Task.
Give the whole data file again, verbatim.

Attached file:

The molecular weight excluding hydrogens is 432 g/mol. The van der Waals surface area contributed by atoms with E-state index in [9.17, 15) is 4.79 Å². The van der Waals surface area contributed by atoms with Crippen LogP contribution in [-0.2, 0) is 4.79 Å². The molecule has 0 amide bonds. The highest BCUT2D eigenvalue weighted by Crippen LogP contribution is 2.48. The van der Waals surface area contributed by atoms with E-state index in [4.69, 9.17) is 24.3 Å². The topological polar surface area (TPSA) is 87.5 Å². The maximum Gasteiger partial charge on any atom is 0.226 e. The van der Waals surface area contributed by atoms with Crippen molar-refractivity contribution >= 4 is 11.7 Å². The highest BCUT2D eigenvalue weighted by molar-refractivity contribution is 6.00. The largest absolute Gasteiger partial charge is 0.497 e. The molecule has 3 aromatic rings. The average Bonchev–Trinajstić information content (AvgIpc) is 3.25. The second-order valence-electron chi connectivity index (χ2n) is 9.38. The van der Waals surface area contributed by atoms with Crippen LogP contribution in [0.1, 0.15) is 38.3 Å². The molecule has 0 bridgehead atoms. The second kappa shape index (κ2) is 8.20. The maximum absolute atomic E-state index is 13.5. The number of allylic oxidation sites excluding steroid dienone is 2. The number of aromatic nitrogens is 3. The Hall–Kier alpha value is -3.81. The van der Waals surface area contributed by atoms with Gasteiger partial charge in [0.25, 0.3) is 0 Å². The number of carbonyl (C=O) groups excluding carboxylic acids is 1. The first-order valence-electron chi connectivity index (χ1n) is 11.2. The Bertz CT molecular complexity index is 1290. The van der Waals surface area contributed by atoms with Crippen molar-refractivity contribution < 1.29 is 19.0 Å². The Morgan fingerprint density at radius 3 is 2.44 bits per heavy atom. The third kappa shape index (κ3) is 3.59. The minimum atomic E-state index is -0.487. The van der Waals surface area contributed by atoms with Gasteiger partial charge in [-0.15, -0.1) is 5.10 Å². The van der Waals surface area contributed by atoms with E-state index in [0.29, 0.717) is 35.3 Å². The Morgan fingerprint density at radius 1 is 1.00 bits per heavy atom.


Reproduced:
The molecular weight excluding hydrogens is 432 g/mol. The van der Waals surface area contributed by atoms with E-state index in [9.17, 15) is 4.79 Å². The van der Waals surface area contributed by atoms with Crippen LogP contribution in [-0.2, 0) is 4.79 Å². The molecule has 0 amide bonds. The highest BCUT2D eigenvalue weighted by Crippen LogP contribution is 2.48. The van der Waals surface area contributed by atoms with E-state index in [4.69, 9.17) is 24.3 Å². The topological polar surface area (TPSA) is 87.5 Å². The maximum Gasteiger partial charge on any atom is 0.226 e. The van der Waals surface area contributed by atoms with Crippen molar-refractivity contribution >= 4 is 11.7 Å². The highest BCUT2D eigenvalue weighted by molar-refractivity contribution is 6.00. The largest absolute Gasteiger partial charge is 0.497 e. The molecule has 3 aromatic rings. The average Bonchev–Trinajstić information content (AvgIpc) is 3.25. The second-order valence-electron chi connectivity index (χ2n) is 9.38. The van der Waals surface area contributed by atoms with Crippen LogP contribution in [0.1, 0.15) is 38.3 Å². The molecule has 0 bridgehead atoms. The second kappa shape index (κ2) is 8.20. The maximum absolute atomic E-state index is 13.5. The number of allylic oxidation sites excluding steroid dienone is 2. The number of aromatic nitrogens is 3. The Hall–Kier alpha value is -3.81. The van der Waals surface area contributed by atoms with Gasteiger partial charge in [0.25, 0.3) is 0 Å². The number of carbonyl (C=O) groups excluding carboxylic acids is 1. The first-order valence-electron chi connectivity index (χ1n) is 11.2. The Bertz CT molecular complexity index is 1290. The van der Waals surface area contributed by atoms with Crippen molar-refractivity contribution < 1.29 is 19.0 Å². The Morgan fingerprint density at radius 3 is 2.44 bits per heavy atom. The third kappa shape index (κ3) is 3.59. The minimum atomic E-state index is -0.487. The van der Waals surface area contributed by atoms with Gasteiger partial charge in [-0.15, -0.1) is 5.10 Å². The van der Waals surface area contributed by atoms with E-state index in [0.29, 0.717) is 35.3 Å². The Morgan fingerprint density at radius 1 is 1.00 bits per heavy atom.